LHD experimental Group1)
(EX/8-1Rb) Two Approaches to the Reactor-relevant High-beta Plasmas with Profile Control in the Large Helical Device
1) National Institute for Fusion Science, Toki, Japan
Abstract. In order to realize economical fusion reactor, high-beta operation of plasma is required. Volume averaged
β∼5% has been achieved in the LHD; the potential of the Heliotron type configuration as a reactor has been thereby demonstrated. This high-beta regime is realized by the increase in the heating power and by the optimization of the magnetic configuration. The heating efficiency of NB in the lower magnetic field is better when the magnetic axis remains unshifted. We adjust the aspect ratio of the plasma so that the Shafranov-shift of the magnetic axis is reduced. The edge MHD instabilities remain. However, the magnitude of them are saturated in a low level and do not make a serious deterioration of the confinement. They are identified as the resistive interchange modes. Therefore, the effect will be reduced when the plasma parameters approach reactor-relevant values.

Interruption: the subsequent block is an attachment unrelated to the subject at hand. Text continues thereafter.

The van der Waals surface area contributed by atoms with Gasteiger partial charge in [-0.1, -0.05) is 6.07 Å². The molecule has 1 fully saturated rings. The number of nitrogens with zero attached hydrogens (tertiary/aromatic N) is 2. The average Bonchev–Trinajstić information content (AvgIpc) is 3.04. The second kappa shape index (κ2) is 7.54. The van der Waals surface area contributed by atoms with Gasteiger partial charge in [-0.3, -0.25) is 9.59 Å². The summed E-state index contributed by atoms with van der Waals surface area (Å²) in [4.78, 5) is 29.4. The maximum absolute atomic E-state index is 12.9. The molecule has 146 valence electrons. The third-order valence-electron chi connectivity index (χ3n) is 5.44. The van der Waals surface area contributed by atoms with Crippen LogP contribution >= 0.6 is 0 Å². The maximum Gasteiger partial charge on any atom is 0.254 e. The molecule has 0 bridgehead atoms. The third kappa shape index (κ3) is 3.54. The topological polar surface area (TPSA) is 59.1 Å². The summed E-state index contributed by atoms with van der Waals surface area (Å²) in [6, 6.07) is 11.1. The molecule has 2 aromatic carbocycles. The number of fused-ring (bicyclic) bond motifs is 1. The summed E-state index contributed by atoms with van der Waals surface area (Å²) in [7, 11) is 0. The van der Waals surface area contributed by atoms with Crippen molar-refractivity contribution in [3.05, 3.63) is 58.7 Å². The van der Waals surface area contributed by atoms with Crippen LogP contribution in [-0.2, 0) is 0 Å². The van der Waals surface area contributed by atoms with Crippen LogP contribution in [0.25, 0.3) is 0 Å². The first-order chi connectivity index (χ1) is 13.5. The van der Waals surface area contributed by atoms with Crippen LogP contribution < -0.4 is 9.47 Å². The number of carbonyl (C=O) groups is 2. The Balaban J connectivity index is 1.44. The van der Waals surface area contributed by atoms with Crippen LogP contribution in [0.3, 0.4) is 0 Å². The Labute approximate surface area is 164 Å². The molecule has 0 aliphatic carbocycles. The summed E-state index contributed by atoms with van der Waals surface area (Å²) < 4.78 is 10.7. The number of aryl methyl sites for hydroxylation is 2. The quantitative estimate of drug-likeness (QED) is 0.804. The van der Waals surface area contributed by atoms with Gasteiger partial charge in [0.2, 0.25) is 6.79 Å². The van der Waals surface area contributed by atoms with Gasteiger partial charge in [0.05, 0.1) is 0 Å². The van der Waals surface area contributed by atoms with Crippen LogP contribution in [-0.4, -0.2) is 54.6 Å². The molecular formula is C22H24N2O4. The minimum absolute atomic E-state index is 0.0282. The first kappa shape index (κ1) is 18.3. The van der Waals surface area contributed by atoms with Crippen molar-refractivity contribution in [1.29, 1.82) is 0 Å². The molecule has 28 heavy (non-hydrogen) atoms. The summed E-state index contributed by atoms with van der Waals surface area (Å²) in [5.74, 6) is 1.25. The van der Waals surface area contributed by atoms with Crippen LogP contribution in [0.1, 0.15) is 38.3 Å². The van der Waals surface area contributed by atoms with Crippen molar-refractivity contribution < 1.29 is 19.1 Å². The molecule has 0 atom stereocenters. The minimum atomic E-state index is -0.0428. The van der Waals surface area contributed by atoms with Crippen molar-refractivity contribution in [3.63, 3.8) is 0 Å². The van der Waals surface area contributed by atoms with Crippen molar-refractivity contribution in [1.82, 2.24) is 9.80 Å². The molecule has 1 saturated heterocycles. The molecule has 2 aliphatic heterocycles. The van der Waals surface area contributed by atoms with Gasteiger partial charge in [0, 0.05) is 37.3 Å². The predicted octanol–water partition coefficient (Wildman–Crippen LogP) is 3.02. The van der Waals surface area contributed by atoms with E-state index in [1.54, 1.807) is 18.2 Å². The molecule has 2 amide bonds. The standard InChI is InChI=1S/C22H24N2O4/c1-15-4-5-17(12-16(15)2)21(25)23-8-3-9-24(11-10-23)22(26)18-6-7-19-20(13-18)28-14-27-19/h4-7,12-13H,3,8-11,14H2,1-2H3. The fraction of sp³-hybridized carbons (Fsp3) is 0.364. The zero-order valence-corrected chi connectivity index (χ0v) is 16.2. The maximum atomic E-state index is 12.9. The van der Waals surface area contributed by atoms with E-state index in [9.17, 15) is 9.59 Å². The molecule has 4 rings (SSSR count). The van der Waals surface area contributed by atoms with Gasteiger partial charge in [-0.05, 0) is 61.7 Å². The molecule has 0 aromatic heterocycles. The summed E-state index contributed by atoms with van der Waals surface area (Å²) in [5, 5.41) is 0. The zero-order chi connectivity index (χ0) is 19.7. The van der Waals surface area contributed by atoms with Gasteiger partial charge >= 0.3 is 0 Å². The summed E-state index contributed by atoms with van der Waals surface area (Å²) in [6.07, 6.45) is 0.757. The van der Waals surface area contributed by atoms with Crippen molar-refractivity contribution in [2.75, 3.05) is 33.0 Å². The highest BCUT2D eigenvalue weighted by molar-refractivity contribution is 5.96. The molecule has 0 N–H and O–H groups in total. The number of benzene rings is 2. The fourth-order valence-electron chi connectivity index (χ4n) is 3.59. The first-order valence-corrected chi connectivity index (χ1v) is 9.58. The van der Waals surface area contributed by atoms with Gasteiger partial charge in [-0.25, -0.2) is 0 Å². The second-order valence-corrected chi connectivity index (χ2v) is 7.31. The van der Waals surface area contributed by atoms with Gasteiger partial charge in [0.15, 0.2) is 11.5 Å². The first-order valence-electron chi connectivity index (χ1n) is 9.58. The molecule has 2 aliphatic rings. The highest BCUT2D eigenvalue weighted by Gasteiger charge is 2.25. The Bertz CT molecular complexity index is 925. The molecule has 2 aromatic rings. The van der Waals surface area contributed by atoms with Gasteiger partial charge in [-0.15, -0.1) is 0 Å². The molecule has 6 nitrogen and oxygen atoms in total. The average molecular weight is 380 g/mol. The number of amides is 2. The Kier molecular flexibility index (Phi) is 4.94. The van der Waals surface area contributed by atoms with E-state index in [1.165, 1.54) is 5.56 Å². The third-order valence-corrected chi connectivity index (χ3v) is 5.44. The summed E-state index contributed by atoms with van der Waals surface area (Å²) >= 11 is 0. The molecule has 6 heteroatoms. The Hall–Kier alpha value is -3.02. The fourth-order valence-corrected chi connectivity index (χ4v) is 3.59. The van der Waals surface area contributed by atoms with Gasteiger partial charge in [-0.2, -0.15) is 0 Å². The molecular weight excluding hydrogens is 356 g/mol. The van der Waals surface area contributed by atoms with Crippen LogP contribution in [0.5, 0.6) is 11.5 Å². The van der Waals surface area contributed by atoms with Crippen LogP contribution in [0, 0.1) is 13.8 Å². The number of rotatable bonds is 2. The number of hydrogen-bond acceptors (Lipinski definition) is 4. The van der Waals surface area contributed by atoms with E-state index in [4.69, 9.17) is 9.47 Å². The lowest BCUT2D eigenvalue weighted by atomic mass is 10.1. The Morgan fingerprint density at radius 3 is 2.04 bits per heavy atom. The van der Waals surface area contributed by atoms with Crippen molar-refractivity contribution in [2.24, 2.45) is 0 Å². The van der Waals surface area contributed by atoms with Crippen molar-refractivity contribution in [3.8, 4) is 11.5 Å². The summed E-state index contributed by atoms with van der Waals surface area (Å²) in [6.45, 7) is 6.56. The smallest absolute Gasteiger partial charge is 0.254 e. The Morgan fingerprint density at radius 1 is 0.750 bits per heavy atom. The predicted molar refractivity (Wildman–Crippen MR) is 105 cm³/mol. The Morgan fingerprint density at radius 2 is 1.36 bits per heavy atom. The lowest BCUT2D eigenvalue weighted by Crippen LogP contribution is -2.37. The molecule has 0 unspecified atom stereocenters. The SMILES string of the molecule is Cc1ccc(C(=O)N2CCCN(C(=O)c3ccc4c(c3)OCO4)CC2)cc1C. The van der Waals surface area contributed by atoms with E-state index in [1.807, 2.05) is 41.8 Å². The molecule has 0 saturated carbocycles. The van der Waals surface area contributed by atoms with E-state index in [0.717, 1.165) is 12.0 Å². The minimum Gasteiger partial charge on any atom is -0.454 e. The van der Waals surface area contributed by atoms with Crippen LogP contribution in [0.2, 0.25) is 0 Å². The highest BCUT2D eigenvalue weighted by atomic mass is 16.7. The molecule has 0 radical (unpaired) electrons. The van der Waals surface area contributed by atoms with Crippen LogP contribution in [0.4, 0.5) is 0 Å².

From an MHD point of view, there are many advantages in the peaked profile plasmas; the magnetic well is deeper in the core region from the larger Shafranov-shift and the pressure gradient in the edge region is smaller. A peaked profile is formed in the recovery phase after sequentially injected hydrogen pellets. While the electron density decreases after the pellets, the electron temperature recovers quickly. In this recovery phase, the pressure profile becomes peaked; high-central-beta plasma is formed in this phase. Though the final plasma with peaked pressure is stable, MHD stability is important in the process of the formation. When the vacuum magnetic axis Rax-vac is located inward (e.g., Rax-vac = 3.6 m), sawtooth-like instabilities are activated when the pressure profile is being peaked. The peaking of the plasma is thereby disturbed and the degree of peaking is small. On the contrary, in the outward-shifted cases (Rax-vac > 3.7 m), the achieved electron density is higher; a higher central-beta β0 can be achieved. However, the increase of β0 is limited by the so-called core density collapse events when the magnetic axis position exceeds 4.1 m. The magnetic axis should be then kept between 3.7 m and 4.1 m in order to avoid these two unstable regions. The highest β0 is obtained with
Bt = 0.65T. The central β (∼9.9%) is comparable to the value in the highest averaged-beta discharge (Rax-vac = 3.6 m and
Bt = 0.425 T) with a higher toroidal magnetic field.
Full paper and slides available (PDF)